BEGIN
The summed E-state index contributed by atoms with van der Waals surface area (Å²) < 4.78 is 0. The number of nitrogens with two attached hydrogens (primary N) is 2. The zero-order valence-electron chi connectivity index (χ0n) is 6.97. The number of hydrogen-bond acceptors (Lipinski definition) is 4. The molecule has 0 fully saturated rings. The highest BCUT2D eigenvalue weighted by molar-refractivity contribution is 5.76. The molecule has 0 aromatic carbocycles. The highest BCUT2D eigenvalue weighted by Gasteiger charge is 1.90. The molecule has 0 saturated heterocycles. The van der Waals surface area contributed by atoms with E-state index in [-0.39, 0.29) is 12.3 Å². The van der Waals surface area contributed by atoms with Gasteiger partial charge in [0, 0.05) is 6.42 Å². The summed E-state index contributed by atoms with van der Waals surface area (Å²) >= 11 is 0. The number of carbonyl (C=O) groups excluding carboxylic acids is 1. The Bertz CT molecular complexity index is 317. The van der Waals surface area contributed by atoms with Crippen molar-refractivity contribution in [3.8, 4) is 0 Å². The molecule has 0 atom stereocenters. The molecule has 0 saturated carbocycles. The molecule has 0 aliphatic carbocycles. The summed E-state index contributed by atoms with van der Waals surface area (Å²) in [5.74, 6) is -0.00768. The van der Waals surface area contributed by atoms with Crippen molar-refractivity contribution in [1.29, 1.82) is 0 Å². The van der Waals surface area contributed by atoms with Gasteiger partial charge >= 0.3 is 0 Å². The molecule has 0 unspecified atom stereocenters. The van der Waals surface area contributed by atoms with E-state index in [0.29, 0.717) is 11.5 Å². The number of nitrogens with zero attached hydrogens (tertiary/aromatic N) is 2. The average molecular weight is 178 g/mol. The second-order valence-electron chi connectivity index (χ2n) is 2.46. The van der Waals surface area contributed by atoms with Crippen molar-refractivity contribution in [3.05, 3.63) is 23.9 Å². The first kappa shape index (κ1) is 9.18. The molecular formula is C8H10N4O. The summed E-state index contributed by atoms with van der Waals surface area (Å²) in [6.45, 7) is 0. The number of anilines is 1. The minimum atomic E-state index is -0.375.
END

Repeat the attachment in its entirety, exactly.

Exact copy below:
The summed E-state index contributed by atoms with van der Waals surface area (Å²) < 4.78 is 0. The number of nitrogens with two attached hydrogens (primary N) is 2. The zero-order valence-electron chi connectivity index (χ0n) is 6.97. The number of hydrogen-bond acceptors (Lipinski definition) is 4. The molecule has 0 fully saturated rings. The highest BCUT2D eigenvalue weighted by molar-refractivity contribution is 5.76. The molecule has 0 aromatic carbocycles. The highest BCUT2D eigenvalue weighted by Gasteiger charge is 1.90. The molecule has 0 saturated heterocycles. The van der Waals surface area contributed by atoms with E-state index in [-0.39, 0.29) is 12.3 Å². The van der Waals surface area contributed by atoms with Gasteiger partial charge in [0, 0.05) is 6.42 Å². The summed E-state index contributed by atoms with van der Waals surface area (Å²) >= 11 is 0. The number of carbonyl (C=O) groups excluding carboxylic acids is 1. The Bertz CT molecular complexity index is 317. The van der Waals surface area contributed by atoms with Crippen molar-refractivity contribution in [3.8, 4) is 0 Å². The molecule has 0 atom stereocenters. The molecule has 0 saturated carbocycles. The molecule has 0 aliphatic carbocycles. The summed E-state index contributed by atoms with van der Waals surface area (Å²) in [5.74, 6) is -0.00768. The van der Waals surface area contributed by atoms with Crippen molar-refractivity contribution in [1.29, 1.82) is 0 Å². The van der Waals surface area contributed by atoms with Gasteiger partial charge >= 0.3 is 0 Å². The molecule has 0 unspecified atom stereocenters. The van der Waals surface area contributed by atoms with E-state index in [0.29, 0.717) is 11.5 Å². The number of nitrogens with zero attached hydrogens (tertiary/aromatic N) is 2. The average molecular weight is 178 g/mol. The second-order valence-electron chi connectivity index (χ2n) is 2.46. The van der Waals surface area contributed by atoms with Crippen molar-refractivity contribution in [3.05, 3.63) is 23.9 Å². The first kappa shape index (κ1) is 9.18. The molecular formula is C8H10N4O. The summed E-state index contributed by atoms with van der Waals surface area (Å²) in [6.45, 7) is 0. The number of anilines is 1. The minimum atomic E-state index is -0.375.